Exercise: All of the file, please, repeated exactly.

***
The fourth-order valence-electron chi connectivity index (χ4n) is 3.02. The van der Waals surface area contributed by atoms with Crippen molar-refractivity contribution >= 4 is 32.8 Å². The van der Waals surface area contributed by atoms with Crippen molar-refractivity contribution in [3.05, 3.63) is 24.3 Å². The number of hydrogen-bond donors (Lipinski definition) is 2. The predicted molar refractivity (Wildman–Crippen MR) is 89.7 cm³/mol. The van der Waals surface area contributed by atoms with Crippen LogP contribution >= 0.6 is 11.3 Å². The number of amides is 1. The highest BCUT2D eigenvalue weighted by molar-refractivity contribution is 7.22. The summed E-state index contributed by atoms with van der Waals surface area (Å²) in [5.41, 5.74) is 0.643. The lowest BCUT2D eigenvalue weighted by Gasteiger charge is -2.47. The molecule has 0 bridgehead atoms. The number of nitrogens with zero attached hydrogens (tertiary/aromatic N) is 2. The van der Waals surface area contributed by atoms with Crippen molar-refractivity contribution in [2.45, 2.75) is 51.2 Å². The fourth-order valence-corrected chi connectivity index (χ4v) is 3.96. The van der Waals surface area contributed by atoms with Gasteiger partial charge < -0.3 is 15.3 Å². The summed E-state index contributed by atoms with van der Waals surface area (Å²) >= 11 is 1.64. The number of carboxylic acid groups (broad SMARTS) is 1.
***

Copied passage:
The fourth-order valence-electron chi connectivity index (χ4n) is 3.02. The van der Waals surface area contributed by atoms with Crippen molar-refractivity contribution >= 4 is 32.8 Å². The van der Waals surface area contributed by atoms with Crippen molar-refractivity contribution in [3.05, 3.63) is 24.3 Å². The number of hydrogen-bond donors (Lipinski definition) is 2. The predicted molar refractivity (Wildman–Crippen MR) is 89.7 cm³/mol. The van der Waals surface area contributed by atoms with Crippen LogP contribution >= 0.6 is 11.3 Å². The number of amides is 1. The highest BCUT2D eigenvalue weighted by molar-refractivity contribution is 7.22. The summed E-state index contributed by atoms with van der Waals surface area (Å²) in [5.41, 5.74) is 0.643. The lowest BCUT2D eigenvalue weighted by Gasteiger charge is -2.47. The molecule has 0 bridgehead atoms. The number of nitrogens with zero attached hydrogens (tertiary/aromatic N) is 2. The van der Waals surface area contributed by atoms with Crippen molar-refractivity contribution in [2.45, 2.75) is 51.2 Å². The fourth-order valence-corrected chi connectivity index (χ4v) is 3.96. The van der Waals surface area contributed by atoms with Gasteiger partial charge < -0.3 is 15.3 Å². The summed E-state index contributed by atoms with van der Waals surface area (Å²) >= 11 is 1.64. The number of carboxylic acid groups (broad SMARTS) is 1.